Paul and Anne Ehrlich's report is a timely and urgent reminder of how the collapse of civilizations has, in the past, been caused by the degradation of Nature's services, and how that process is now being repeated on a global scale. The services provided by Nature underpin all global economic development. Whether it be the capture of carbon and its storage by forests and oceans, the natural renewal of the soil's fertility or the replenishment of our freshwater supplies, we rely entirely on Nature's benevolence to sustain development. And, tragically, it seems increasingly evident that the depletion of natural capital and the accompanying problems of water, food and energy security can be critical catalysts for acute social and political instability.
We do, in fact, have all the tools, assets and knowledge to avoid the collapse of which this report warns, but only if we act decisively now. If, though, in our evermore interconnected and complex world, we are to succeed, real leadership and vision is required. It is just possible that we can rise to this challenge, but to do so we will need to adjust our world view in a profound and comprehensive way. We have to see ourselves as utterly embedded in Nature and not somehow separate from those precious systems that sustain all life.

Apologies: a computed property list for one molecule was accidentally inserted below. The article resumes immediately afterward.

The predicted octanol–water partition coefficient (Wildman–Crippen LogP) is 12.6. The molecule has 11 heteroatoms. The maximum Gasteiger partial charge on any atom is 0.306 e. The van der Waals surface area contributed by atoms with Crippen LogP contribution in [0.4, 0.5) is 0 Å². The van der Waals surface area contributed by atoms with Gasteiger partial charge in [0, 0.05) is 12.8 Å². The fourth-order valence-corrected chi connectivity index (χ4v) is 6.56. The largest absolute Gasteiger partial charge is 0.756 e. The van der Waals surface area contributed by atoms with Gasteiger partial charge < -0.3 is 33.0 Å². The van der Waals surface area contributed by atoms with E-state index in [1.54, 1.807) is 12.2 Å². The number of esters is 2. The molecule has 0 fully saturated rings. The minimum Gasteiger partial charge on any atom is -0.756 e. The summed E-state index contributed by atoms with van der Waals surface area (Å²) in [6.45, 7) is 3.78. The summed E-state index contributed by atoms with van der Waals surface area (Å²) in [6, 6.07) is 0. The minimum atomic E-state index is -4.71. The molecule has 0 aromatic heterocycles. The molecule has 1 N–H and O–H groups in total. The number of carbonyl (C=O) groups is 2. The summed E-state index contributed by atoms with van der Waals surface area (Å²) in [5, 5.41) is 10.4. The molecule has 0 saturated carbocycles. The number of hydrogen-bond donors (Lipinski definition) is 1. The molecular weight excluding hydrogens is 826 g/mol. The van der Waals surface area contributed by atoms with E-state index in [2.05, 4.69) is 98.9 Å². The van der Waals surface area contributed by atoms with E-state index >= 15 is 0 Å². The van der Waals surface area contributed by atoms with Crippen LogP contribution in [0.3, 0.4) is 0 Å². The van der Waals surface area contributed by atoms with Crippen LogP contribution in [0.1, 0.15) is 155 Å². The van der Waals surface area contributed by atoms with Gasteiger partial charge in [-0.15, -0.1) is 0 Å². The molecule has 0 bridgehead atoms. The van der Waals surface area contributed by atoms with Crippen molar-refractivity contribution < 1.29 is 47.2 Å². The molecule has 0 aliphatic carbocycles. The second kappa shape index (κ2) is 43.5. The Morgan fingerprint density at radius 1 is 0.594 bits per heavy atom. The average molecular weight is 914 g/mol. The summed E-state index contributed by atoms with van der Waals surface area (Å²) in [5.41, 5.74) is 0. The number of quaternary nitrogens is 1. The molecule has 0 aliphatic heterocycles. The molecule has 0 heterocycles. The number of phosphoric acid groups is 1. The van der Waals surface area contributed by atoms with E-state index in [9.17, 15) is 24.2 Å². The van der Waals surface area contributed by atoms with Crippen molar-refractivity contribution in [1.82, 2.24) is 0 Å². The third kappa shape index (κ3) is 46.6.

I have said it before, and I will say it again – our grandchildren’s future depends entirely on whether we seize the initiative and prevaricate no further. The alternative hardly bears thinking about. I hold to the fact that it is not in humanity’s nature to fail. But, as I have long tried to point out, to continue with “business as usual” is an act of suicide on a gargantuan scale.
HRH The Prince of Wales